Also important is protecting the rights of consumers who file complaints that a driver violated the law, such as by overcharging, driving recklessly, or failing to comply with TLC prohibitions on service refusals. Often, the passenger does not have the driver’s name or license number, but does have the vehicle’s license plate or the home base name/number displayed on the side of the car. If the driver cannot be identified because the vehicle was dispatched by a base other than its home base, it is difficult for TLC to issue summonses for violations of its consumer protection rules and provide passengers with the redress to which they are entitled.
To address driver accountability, the proposed rule requires all FHV bases to submit to the TLC the trip records they are currently required to maintain pursuant to §59B-19 of the TLC Rules. The current rule requires that bases maintain for each trip they dispatch a record of the date, time, and location of the passenger to be picked up, and the driver’s For-Hire License number. Although bases must make these records available for inspection by the TLC, they are not currently required to submit them regularly to the TLC. By requiring bases to provide these records routinely to the TLC for all trips they dispatch, including dispatches of vehicles from other bases, the TLC will be able to identify both the driver and the dispatching base for all FHV trips.
Driver Protection and Base Liability
Cross-class dispatching and dispatching vehicles affiliated with another base create Workers’ Compensation coverage problems for FHV drivers. Pursuant to State law and TLC Rules, all FHV bases must maintain New York State Workers’ Compensation coverage for all of the drivers they dispatch. For Black Car bases and Luxury Limousine bases, State law dictates that these bases provide Workers’ Compensation coverage through membership in the Black Car Operators’ Injury Compensation Fund (“Black Car Fund”) if they own less than half of the vehicles they dispatch. Livery bases must provide Workers’ Compensation either through membership in the Livery Fund or by individually maintaining Workers’ Compensation coverage for all drivers dispatched.
Under both funds, Workers’ Compensation coverage for injuries which occur on a dispatch is determined by the dispatching base type; i.e. if a trip is dispatched by a Livery Fund member base, regardless of the type of base the vehicle is affiliated with, the Livery Fund rules govern the coverage. The State laws governing the respective Funds also place additional restrictions on Workers’ Compensation coverage. New York State Executive Law §160-aaa, which governs the Livery Fund, specifically limits the drivers the Livery Fund will cover to drivers of vehicles affiliated with Livery Fund member bases. Since coverage is determined by the dispatching base type, if a Livery base dispatched a vehicle affiliated with a Black Car base, the Livery Fund would not cover the Black Car driver, as the vehicle is affiliated with a Black Car base. Similarly, the Black Car Fund would not cover the driver as the trip was not dispatched by a member Black Car base. This leaves the driver of the cross-class dispatched Black Car without Workers’ Compensation insurance coverage. The New York State Workers’ Compensation Board has indicated that the driver of a cross-class dispatched Livery vehicle may be without coverage as well. This is because the Black Car Fund rules do not clearly and specifically provide coverage for a Livery driver dispatched by a Black Car base. The Black Car Fund has also indicated that it would not cover a Livery driver dispatched by a Black Car base.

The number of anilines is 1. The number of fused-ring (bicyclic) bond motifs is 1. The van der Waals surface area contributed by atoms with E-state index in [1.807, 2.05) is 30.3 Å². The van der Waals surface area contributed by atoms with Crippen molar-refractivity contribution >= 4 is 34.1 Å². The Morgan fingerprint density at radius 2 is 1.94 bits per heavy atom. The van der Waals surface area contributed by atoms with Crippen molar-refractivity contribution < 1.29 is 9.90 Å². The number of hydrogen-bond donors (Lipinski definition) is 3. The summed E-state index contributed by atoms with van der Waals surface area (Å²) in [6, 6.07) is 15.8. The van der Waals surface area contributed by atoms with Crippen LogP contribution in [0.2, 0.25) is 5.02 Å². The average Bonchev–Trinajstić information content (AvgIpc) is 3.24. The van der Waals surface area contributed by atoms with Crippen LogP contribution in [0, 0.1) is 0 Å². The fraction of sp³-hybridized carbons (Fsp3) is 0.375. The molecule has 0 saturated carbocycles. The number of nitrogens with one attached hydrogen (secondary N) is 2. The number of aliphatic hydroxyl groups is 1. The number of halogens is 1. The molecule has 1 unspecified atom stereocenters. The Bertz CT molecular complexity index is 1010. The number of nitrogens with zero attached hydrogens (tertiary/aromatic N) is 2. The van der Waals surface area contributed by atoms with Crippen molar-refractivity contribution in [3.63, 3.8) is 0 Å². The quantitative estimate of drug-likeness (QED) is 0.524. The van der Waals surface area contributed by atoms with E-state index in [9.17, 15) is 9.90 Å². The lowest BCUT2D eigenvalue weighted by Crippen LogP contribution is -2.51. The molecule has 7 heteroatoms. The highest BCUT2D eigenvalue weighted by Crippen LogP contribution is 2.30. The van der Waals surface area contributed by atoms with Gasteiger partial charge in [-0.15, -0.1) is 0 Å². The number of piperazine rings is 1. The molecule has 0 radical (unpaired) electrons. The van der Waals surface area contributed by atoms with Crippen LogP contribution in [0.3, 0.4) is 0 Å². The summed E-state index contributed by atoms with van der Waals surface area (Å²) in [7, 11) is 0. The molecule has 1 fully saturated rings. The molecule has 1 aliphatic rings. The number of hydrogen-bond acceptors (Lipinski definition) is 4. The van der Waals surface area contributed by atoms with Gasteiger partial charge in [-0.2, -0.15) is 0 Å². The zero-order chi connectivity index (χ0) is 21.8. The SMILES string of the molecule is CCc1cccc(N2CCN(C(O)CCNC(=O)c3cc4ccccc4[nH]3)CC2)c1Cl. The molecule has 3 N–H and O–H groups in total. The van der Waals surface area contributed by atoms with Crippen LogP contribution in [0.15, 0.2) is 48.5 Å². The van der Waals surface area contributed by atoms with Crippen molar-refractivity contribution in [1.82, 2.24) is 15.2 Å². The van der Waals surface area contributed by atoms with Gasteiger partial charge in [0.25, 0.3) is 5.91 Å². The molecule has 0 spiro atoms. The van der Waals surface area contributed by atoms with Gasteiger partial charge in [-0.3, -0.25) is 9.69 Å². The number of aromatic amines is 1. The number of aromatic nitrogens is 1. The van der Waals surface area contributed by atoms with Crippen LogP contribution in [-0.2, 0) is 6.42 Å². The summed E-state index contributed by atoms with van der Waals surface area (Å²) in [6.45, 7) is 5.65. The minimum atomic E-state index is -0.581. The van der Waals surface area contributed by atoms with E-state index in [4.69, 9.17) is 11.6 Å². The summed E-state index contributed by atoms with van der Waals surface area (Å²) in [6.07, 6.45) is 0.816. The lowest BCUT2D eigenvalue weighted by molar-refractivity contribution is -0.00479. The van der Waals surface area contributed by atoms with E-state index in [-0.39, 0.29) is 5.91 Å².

In addition to the State law requirements governing the funds, the Black Car Fund and the Livery Fund each have their own rules governing what drivers and what trips the Funds will cover. The Livery Fund’s rules, codified in Part 309 of Title 12 of the New York Codes, Rules and Regulations, state the Fund will only cover a driver on a trip dispatched by the base with which his or her vehicle is affiliated or, as the Livery Fund has told the TLC, if two Livery Fund member bases have an agreement covering dispatch. The Black Car Fund rules, located at http://www.newyorkblackcarfund.org/files/nybcoicf_operations_plan_amend_10.pdf, provide Workers’ Compensation coverage for Black Car drivers dispatched by Black Car bases, but specify terms that must be in contracts between the bases, such as which base is required to bill and remit the surcharge on a particular trip, in order to provide coverage. So, when an FHV driver is dispatched by a base other than his or her home base, unless the bases have an agreement, the driver may be without Workers’ Compensation coverage.
Having another base dispatch a base’s affiliated vehicles also creates civil liability issues for the home base. If a dispatched vehicle gets in to a crash, injured parties will look to the driver and the base whose name is affiliated to the vehicle for recovery, regardless of if that base is the base that dispatched the vehicle. An affiliated base may be brought in to litigation over a trip which took place without the base’s knowledge or permission. While the affiliated base may ultimately prevail in any such proceeding, litigation, regardless of outcome, poses serious financial and time costs to bases.
The proposed rule follows the New York Worker’s Compensation Board’s guidance and provides that a base is only permitted to dispatch vehicles affiliated with bases belonging to the same insurance fund, thereby eliminating cross-class dispatching: e.g. a base that is a member of the Black Car Fund can only dispatch another Black Car Fund member base’s vehicles and a base that is a member of the Livery Fund can only dispatch another Livery Fund member base’s vehicles. Eliminating cross-class dispatching will ensure that all drivers have Workers’ Compensation coverage and will clarify what specific Fund is responsible for providing that coverage.